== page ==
Stuck in Legal
If I had a nickel for every time I heard from someone on our sales or business development team that a critical contract, to which both sides had agreed on the fundamental business terms, was "stuck in legal," I'd be rich. Maybe not rich enough to pay all the world's legal bills, but that's a separate story.
I completely understand the need for contracts and lawyers to review them — and sometimes, they do have to be long and complex. But here's what I don't understand:
- Why companies' legal departments or outside counsel aren't directed to be as efficient in doing their work as their other departments
- Why companies insist on using their standard form of agreement if they're going to staff a legal department to review contracts anyway (this clearly wouldn't work if everyone in the world behaved this way)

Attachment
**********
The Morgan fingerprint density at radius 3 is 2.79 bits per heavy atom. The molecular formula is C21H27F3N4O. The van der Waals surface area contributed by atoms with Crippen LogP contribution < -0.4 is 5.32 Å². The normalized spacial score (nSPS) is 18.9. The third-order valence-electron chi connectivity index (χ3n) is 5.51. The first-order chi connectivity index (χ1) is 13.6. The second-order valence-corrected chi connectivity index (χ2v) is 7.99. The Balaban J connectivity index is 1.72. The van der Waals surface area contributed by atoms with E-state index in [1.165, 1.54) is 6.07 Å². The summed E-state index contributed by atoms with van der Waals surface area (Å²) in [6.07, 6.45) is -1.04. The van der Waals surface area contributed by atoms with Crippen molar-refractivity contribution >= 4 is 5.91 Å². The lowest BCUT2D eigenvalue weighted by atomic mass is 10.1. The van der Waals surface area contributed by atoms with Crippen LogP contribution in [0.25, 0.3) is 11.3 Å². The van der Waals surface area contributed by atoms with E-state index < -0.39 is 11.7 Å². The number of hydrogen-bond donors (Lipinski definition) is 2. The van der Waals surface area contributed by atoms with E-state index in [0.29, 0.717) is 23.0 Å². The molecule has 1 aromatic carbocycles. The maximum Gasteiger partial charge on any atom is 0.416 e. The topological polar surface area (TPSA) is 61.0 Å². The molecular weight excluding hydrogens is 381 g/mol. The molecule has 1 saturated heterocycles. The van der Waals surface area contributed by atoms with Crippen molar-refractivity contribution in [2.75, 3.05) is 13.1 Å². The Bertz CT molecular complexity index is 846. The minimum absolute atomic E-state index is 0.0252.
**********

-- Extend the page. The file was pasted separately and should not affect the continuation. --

- Why lawyers insist on answering questions with "because that's how all our contracts are" instead of applying their brains and logic to situations
- Why business people seem to have no leverage with their legal departments, especially in larger companies, therefore surrendering the negotiation of business terms and the timing of relationship launches, technology usage, etc. to lawyers
- Why in-house lawyers make the same dumb changes to wording and formatting that lawyers who bill by the hour make
I'm not generally a conspiracy theorist, but much of our encounters with outside lawyers leads me to believe that there's some oath that lawyers take to keep their profession vibrant by creating work for each other. Someday, I'll write a similar post about procurement departments at big companies. But it might be as simple as a global find-and-replace on this one!